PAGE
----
A Formula One Grand Prix weekend begins with two free practice sessions on the Friday and one free practice on the Saturday. A qualifying session for the Sunday’s race is held after the last free practice session. The current qualifying system is known as "knock-out" qualifying. There are 3 periods. The first period starts with 20 cars and eliminates the slowest five drivers. It runs for 18 minutes. The second period runs for 15 minutes, and the ten fastest drivers proceed to the next period. The third period runs for 12 minutes The fastest in this period wins the pole position.

Light signals mark the beginning of the race. The race distance is a little over 300 km and there is a two-hour limit. Throughout the race, drivers may make pit stops to change tires, once or twice, if this is necessary for the driver to continue the race.

The drivers and the teams are awarded points according to their position at the end of the race. The FIA determined that the ten fastest drivers are awarded points using the points system 25-18-15-12-10-8-6-4-2-1 (the fastest driver wins 25 points, the second fastest wins 18 points, etc.). The driver and the constructor (team) with the most points at the end of the season are crowned World Champions.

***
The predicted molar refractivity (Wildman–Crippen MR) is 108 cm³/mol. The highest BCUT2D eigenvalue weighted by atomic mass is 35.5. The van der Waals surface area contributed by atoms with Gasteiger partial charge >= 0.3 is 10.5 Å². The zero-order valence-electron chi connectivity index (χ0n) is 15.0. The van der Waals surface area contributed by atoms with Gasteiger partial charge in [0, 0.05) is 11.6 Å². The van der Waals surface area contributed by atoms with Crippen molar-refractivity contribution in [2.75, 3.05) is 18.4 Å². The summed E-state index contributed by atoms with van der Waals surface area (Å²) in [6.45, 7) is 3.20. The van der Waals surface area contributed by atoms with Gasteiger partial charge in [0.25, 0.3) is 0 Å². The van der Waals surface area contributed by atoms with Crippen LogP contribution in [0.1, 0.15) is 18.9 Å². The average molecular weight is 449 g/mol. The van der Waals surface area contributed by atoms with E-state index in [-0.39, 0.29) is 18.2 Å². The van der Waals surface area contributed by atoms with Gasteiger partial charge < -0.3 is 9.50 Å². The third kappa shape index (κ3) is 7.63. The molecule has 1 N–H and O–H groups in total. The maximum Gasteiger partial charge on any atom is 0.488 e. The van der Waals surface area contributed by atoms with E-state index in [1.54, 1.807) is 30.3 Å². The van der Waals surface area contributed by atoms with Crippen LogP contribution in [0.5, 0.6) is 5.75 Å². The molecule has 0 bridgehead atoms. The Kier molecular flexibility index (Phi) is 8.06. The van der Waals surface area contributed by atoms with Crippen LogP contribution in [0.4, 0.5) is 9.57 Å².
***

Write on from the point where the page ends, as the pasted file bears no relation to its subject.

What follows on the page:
Drivers and constructors

The sport's debut season, in 1950, saw eighteen teams compete, but due to high costs, many dropped out quickly. Ferrari is the only still-active team which competed in 1950. Although teams rarely disclose information about their budgets, it is estimated they range from US$75 million to US$500 million each.

Entering a new team into the Formula One World Championship requires a £25 million up-front payment to the FIA, which is then repaid to the team over the course of the season. As a consequence, constructors desiring to enter Formula One often prefer to buy an existing team (for example, BAR's purchase of Tyrrell).

Each car has a number. The number 1 is reserved for the reigning Drivers' Champion and number 2 for his teammate. Other teams are allocated numbers based on the Constructors' Championship standings at the end of the previous season. In the case that the World Champion (driver) retires from Formula 1, his team gets the numbers 0 and 2 for their drivers. This rule was introduced since the driver’s numbers are not assigned to the drivers, but to the teams. Number 13 is not used for cars, so the seventh team has numbers 14 and 15, the eighth has 16 and 17, and so on.